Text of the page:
Reproduction

]] Goats reach puberty between three and 15 months of age, depending on breed and nutritional status. Many breeders prefer to postpone breeding until the doe has reached 70% of the adult weight. However, this separation is rarely possible in extensively managed, open-range herds.Payne, William J.A., An Introduction to Animal Husbandry in the Tropics, 5th ed, Oxford (Blackwell Science) 1999 In temperate climates and among the Swiss breeds, the breeding season commences as the day length shortens, and ends in early spring or before. In equatorial regions, goats are able to breed at any time of the year. Successful breeding in these regions depends more on available forage than on day length. Does of any breed or region come into estrus (heat) every 21 days for two to 48 hours. A doe in heat typically flags (vigorously wags) her tail often, stays near the buck if one is present, becomes more vocal, and may also show a decrease in appetite and milk production for the duration of the heat. Bucks (intact males) of Swiss and northern breeds come into rut in the fall as with the does' heat cycles. Bucks of equatorial breeds may show seasonal reduced fertility, but as with the does, are capable of breeding at all times. Rut is characterized by a decrease in appetite and obsessive interest in the does. A buck in rut will display flehmen lip curling and will urinate on his forelegs and face. Sebaceous scent glands at the base of the horns add to the male goat's odor, which is important to make him attractive to the female. Some does will not mate with a buck which has been descented.Smith, M.C. Goat Medicine, Lippincott Williams & Wilkins, 1994 In addition to natural, traditional mating, artificial insemination has gained popularity among goat breeders, as it allows easy access to a wide variety of bloodlines. Gestation length is approximately 150 days. Twins are the usual result, with single and triplet births also common. Less frequent are litters of quadruplet, quintuplet, and even sextuplet kids. Birthing, known as kidding, generally occurs uneventfully. Just before kidding, the doe will have a sunken area around the tail and hip, as well as heavy breathing. She may have a worried look, become restless and display great affection for her keeper. The mother often eats the placenta, which gives her much-needed nutrients, helps stanch her bleeding, and parallels the behavior of wild herbivores, such as deer, to reduce the lure of the birth scent for predators.{{cite video |people =Feichtenberger, Klaus, Jill Clarke, Elyse Eisenberg, and Otmar Penker (Writers and Directors) |date = 2008 |title = Prince of the Alps |url = https://www.pbs.org/wnet/nature/episodes/prince-of-the-alps/introduction/523/ |medium = Television Production |publisher = ORF/Nature |location = |accessdate = 2009-05-05 |time = Shortly after birth |quote = 'The mother eats the placenta to prevent predators from getting the scent.' }} Freshening (coming into milk production) occurs at kidding. Milk production varies with the breed, age, quality, and diet of the doe; dairy goats generally produce between of milk per 305-day lactation. On average, a good quality dairy doe will give at least of milk per day while she is in milk. A first-time milker may produce less, or as much as , or more of milk in exceptional cases. After the lactation, the doe will "dry off", typically after she has been bred. Occasionally, goats that have not been bred and are continuously milked will continue lactation beyond the typical 305 days. Meat, fiber, and pet breeds are not usually milked and simply produce enough for the kids until weaning. Male lactation is also known to occur in goats.

Diet

Goats are reputed to be willing to eat almost anything, including tin cans and cardboard boxes. While goats will not actually eat inedible material, they are browsing animals, not grazers like cattle and sheep, and (coupled with their highly curious nature) will chew on and taste just about anything remotely resembling plant matter to decide whether it is good to eat, including cardboard, clothing and paper (such as labels from tin cans). The unusual smells of leftover food in discarded cans or boxes may further stimulate their curiosity. Aside from sampling many things, goats are quite particular in what they actually consume, preferring to browse on the tips of woody shrubs and trees, as well as the occasional broad-leaved plant. However, it can fairly be said that their plant diet is extremely varied, and includes some species which are otherwise toxic."War on Weeds," Rails to Trails Magazine, Spring 2004, p. 3 They will seldom consume soiled food or contaminated water unless facing starvation. This is one reason goat-rearing is most often free ranging, since stall-fed goat-rearing involves extensive upkeep and is seldom commercially viable. Goats prefer to browse on vines, such as kudzu, on shrubbery and on weeds, more like deer than sheep, preferring them to grasses. Nightshade is poisonous; wilted fruit tree leaves can also kill goats. Silage (fermented corn stalks) and haylage (fermented grass hay) can be used if consumed immediately after opening – goats are particularly sensitive to Listeria bacteria that can grow in fermented feeds. Alfalfa, a high-protein plant, is widely fed as hay; fescue is the least palatable and least nutritious hay. Mold in a goat's feed can make it sick and possibly kill it. In various places in China, goats are used in the production of tea. Goats are released onto the tea terraces where they avoid consuming the green tea leaves (which contain bitter tasting substances) but instead eat the weeds. The goats' droppings fertilise the tea plants.Wild China A BBC2 programme transmitted on October 31, 2016 The digestive physiology of a very young kid (like the young of other ruminants) is essentially the same as that of a monogastric animal. Milk digestion begins in the abomasum, the milk having bypassed the rumen via closure of the reticuloesophageal groove during suckling. At birth, the rumen is undeveloped, but as the kid begins to consume solid feed, the rumen soon increases in size and in its capacity to absorb nutrients. The adult size of a particular goat is a product of its breed (genetic potential) and its diet while growing (nutritional potential). As with all livestock, increased protein diets (10 to 14%) and sufficient calories during the prepuberty period yield higher growth rates and larger eventual size than lower protein rates and limited calories.Pugh, D.G. and Rankins, D. L. Jr, "Feeding and Nutrition" Sheep and Goat Medicine, 2nd Ed. Elsevier (2012) Maryland Heights, pg 40-42. Large-framed goats, with a greater skeletal size, reach mature weight at a later age (36 to 42 months) than small-framed goats (18 to 24 months) if both are fed to their full potential. Large-framed goats need more calories than small-framed goats for maintenance of daily functions.Taylor, R.E. and Field, T.G., "Growth and Development" Scientific Farm Animal Production: An Introduction to Animal Science, 6th Ed. Prentice-Hall (1999) Upper Saddle River pg 324-325.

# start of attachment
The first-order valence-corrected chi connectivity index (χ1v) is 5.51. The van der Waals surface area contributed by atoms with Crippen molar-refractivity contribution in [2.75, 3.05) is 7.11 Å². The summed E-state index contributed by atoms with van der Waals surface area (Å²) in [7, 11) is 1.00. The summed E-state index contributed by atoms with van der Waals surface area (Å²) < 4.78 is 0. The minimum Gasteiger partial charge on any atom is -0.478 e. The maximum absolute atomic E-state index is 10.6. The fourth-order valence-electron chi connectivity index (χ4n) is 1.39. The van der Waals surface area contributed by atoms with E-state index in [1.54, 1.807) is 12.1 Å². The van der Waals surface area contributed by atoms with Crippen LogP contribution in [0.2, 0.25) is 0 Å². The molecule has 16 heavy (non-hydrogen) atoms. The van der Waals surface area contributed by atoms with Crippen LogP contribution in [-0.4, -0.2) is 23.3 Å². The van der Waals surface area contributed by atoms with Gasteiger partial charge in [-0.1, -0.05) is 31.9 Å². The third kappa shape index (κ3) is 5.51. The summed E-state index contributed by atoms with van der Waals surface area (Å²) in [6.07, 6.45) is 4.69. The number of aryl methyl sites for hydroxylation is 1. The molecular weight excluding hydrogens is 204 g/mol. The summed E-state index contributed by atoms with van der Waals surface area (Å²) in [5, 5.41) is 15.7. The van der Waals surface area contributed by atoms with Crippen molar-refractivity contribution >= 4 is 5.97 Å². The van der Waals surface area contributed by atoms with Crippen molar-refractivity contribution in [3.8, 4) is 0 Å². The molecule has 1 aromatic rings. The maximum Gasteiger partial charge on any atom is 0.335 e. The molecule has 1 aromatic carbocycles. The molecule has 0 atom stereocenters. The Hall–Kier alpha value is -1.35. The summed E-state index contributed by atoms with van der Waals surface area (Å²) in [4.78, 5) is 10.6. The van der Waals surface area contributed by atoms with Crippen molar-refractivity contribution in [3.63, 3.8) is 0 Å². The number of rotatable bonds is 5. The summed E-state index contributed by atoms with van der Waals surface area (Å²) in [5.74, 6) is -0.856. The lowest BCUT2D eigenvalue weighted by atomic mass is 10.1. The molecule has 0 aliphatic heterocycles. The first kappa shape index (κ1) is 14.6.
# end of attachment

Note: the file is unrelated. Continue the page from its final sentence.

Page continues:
Behavior

in flocks, sometimes through head butting.]] Goats are naturally curious. They are also agile and well known for their ability to climb and balance in precarious places. This makes them the only ruminant to regularly climb trees. Due to their agility and inquisitiveness, they are notorious for escaping their pens by testing fences and enclosures, either intentionally or simply because they are used to climb on. If any of the fencing can be overcome, goats will almost inevitably escape. Due to their intelligence, once a goat has discovered a weakness in the fence, they will exploit it repeatedly, and other goats will observe and quickly learn the same method. Goats explore anything new or unfamiliar in their surroundings, primarily with their prehensile upper lip and tongue, by nibbling at them, occasionally even eating them. When handled as a group, goats tend to display less herding behavior than sheep. When grazing undisturbed, they tend to spread across the field or range, rather than feed side-by-side as do sheep. When nursing young, goats will leave their kids separated ("lying out") rather than clumped, as do sheep. They will generally turn and face an intruder and bucks are more likely to charge or butt at humans than are rams.Fowler, M.E. Restraint and Handling of Wild and Domestic Animals, 3rd Ed, Witley-Blackwell, 2008 pg 144 A study by Queen Mary University reports that goats try to communicate with people in the same manner as domesticated animals such as dogs and horses. Goats were first domesticated as livestock more than 10,000 years ago. Research conducted to test communication skills found that the goats will look to a human for assistance when faced with a challenge that had previously been mastered, but was then modified. Specifically, when presented with a box, the goat was able to remove the lid and retrieve a treat inside, but when the box was turned so the lid could not be removed, the goat would turn and gaze at the person and move toward them, before looking back toward the box. This is the same type of complex communication observed by animals bred as domestic pets, such as dogs. Researchers believe that better understanding of human-goat interaction could offer overall improvement in the animals' welfare.{{Citation | last =Deamer | first =Kacey | author-link = | last2 = | first2 = | author2-link = | title =Man's New Best Friend Is a Goat? | publisher =Live Science | date = July 15, 2016 | url = http://www.livescience.com/55411-goats-communicate-with-humans-like-dogs.html | access-date = }}